The practice of separating frontend UI from backend APIs is a popular one but one that brings its own particular brand of headache for developers. The ability to construct a frontend with dummy data gives us the opportunity to prototype our UI quickly before linking it up to an API. However, problems arise when the assumptions we've made about our API-to-be don't match up with reality.
A totally not-contrived scenario
Sarah is in charge of a team of frontend developers. The team has been assigned the task of creating the UI for a new client's web app. Sarah's team specialise in the JAMStack and have been working closely with the design team to create workable designs. They're raring to get going and so start with dummy data, making assumptions about the API after consulting with the API build team.
Gary heads the backend team. They'll be building the API that Sarah's team will use to populate their UI. Gary has discussed how the API will work with Sarah and their respective teams and they have some documentation for how the API should work.
So far, so good.
Despite the documentation written at the start of the project, the teams diverge in their implementations. For example, Sarah's team may write creation API calls expecting HTTP status 201 returned on success with the created entity in the body, while Gary's team send back status code 200 with the message 'OK' instead. The project takes longer and more refactoring is needed to bring things into alignment.
You might be thinking 'Why wasn't there more collaboration?', 'Why wasn't there someone in overall control to sort these things?', 'Just who the hell runs a company like this?' and you'd be right. It's a pretty contrived scenario but we've all been in those situations, either by shitty workplace culture or just frazzled project managers, where things get missed. If you don't document expectations and include that documentation in the workflow then stuff will fall by the wayside. So, how do we solve this problem?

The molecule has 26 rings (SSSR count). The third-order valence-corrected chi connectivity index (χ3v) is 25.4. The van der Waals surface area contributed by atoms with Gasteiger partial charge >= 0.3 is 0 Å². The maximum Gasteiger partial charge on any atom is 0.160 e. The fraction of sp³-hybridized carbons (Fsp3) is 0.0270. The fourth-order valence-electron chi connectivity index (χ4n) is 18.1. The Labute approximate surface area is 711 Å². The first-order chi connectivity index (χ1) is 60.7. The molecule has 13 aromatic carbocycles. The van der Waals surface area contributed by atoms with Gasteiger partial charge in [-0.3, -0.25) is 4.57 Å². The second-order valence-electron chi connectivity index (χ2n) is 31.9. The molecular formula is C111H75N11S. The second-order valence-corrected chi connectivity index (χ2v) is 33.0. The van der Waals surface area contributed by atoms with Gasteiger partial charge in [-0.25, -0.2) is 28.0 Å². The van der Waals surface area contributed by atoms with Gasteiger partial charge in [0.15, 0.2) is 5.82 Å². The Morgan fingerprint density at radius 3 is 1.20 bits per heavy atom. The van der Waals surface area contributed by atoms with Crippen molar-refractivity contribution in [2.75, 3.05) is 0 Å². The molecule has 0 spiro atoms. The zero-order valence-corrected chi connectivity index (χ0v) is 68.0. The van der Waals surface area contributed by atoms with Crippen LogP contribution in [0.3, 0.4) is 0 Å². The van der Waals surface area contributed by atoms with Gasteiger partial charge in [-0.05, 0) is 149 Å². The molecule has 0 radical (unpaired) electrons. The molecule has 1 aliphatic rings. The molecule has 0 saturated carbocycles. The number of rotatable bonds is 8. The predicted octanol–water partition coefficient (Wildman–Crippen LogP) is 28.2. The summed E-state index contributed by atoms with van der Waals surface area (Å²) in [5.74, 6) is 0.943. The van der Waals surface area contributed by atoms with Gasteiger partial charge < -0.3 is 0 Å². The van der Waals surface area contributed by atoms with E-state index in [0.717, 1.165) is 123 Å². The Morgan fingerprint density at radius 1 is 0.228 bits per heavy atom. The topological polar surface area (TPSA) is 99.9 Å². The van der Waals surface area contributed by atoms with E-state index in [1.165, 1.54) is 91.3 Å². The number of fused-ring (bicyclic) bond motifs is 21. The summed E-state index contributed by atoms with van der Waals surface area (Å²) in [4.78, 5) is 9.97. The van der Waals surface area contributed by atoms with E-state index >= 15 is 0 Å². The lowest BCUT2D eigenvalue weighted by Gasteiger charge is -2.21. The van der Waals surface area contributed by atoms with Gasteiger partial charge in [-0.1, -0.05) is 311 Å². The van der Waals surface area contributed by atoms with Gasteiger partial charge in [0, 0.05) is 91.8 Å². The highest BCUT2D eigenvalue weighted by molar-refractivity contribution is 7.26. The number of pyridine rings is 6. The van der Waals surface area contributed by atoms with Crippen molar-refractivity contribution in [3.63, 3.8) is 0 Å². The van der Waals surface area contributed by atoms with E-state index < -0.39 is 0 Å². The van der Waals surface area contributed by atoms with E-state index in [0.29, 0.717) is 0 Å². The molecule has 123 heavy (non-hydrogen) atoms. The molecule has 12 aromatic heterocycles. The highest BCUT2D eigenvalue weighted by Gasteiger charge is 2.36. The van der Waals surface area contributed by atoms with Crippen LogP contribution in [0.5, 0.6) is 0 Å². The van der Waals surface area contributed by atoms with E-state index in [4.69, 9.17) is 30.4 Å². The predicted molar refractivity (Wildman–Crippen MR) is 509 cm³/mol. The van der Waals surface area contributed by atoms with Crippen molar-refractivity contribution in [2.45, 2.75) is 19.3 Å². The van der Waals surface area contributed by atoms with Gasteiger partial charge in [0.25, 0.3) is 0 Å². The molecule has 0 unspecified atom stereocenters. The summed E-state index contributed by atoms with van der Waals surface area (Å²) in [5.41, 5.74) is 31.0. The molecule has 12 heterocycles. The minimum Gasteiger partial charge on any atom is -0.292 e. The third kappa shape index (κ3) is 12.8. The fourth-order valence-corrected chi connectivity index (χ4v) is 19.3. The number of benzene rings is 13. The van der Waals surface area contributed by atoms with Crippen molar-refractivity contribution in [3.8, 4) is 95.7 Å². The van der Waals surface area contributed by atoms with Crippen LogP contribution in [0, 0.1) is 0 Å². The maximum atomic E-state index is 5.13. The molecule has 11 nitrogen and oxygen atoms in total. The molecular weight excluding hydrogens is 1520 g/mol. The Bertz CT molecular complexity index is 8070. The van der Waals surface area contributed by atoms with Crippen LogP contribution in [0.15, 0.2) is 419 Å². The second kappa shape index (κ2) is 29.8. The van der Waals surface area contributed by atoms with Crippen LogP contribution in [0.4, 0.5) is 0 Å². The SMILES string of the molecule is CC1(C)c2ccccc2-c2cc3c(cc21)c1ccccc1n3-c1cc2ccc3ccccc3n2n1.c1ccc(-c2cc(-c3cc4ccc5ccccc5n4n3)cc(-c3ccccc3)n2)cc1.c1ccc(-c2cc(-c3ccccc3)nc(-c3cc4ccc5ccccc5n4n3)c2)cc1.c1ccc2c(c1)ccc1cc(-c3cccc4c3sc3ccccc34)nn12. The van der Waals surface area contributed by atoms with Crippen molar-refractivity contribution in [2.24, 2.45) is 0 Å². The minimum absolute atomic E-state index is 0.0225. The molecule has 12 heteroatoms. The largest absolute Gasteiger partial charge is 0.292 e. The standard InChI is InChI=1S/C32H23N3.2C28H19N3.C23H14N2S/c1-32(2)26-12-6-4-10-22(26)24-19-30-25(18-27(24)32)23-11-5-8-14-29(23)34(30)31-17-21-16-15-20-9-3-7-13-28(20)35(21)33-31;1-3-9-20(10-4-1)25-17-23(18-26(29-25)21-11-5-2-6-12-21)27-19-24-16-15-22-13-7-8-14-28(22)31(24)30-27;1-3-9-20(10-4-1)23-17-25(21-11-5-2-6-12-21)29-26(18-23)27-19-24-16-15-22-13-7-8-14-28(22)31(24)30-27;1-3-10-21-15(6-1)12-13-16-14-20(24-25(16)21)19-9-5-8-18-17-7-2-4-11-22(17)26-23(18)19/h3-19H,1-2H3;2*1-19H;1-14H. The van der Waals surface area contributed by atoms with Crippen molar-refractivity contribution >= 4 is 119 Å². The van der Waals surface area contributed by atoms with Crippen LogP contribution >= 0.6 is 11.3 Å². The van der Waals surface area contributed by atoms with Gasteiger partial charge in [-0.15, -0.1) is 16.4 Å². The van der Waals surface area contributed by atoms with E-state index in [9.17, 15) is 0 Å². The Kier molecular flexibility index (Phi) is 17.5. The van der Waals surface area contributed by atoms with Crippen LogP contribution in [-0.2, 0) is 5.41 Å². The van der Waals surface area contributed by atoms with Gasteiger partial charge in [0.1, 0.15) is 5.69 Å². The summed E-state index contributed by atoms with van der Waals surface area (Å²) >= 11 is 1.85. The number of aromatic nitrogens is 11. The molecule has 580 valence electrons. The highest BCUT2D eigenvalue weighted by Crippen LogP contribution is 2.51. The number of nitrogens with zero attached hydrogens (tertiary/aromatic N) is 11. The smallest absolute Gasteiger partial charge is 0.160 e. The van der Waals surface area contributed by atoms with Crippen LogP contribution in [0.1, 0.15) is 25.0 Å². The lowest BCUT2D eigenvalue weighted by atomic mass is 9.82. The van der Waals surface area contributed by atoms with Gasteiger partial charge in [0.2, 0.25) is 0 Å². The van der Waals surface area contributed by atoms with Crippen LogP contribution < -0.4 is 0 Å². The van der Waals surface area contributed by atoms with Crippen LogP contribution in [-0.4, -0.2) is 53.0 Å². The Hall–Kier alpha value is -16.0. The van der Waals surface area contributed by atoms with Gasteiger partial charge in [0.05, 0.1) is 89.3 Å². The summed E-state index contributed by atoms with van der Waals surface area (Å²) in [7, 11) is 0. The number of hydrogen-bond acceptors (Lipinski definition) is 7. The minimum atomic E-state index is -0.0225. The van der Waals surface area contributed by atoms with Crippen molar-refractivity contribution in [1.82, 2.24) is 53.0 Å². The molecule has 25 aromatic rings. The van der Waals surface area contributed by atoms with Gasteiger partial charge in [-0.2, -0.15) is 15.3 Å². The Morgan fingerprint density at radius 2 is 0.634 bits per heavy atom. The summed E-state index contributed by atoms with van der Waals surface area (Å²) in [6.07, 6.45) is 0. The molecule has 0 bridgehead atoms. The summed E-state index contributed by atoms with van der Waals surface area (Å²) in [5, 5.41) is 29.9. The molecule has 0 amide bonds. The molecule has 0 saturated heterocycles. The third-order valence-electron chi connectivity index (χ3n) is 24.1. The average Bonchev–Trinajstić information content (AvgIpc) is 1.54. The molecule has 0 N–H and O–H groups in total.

Enter contract testing
Contract testing is a means of assuring that inter-application messages conform to a shared understanding between a consumer and a provider. This understanding is documented in a 'contract' file, which are used by test runners to ensure that calls to test doubles return the same response as the real application would.
In our scenario, this means that Sarah's team could write contracts for each of their service endpoints, detailing both the request and the expected response. These contracts can then be used by Gary's team to test the API and ensure they're sending back the expected response to a given request. This process is known as consumer-driven contract testing. In addition, the contracts show Gary's team exactly the parts of the API that are being used by consumers, which allows them to change non-used, perhaps experimental, parts without breaking implementations.
One of the areas in which contract testing really shines is when adding or changing features on a service. This is especially true in an agile environment when you could have multiple deployments a day and even more useful if those deployments are across a number of microservices. Developers can quickly end up in versioning hell, having to ensure they're hitting the right version of a service to ensure their thoroughly-tested code doesn't break. Automated testing against shared contracts gives developers the confidence to deploy, knowing that their code will work with any implementation of a service or consumer which adheres to the contract.
If Sarah and Gary's client decides later that they'd like to break up the monolith API and move to microservices, potentially spreading the work across more teams, they can rely on the fact that the contracts will ensure the frontend will still have the information it needs to keep functioning. More confidence, more deployments, less faffing about refactoring.
I hope that gives you an overview of this powerful testing methodology. I'll be going into how you can set up contract testing in your own JAMStack apps in another post (or series of posts). We'll dive into setting up the consumer and provider tests. We'll also look into contract brokers, servers which allow you to share contracts and ensure your latest implementation will work against its opposite number.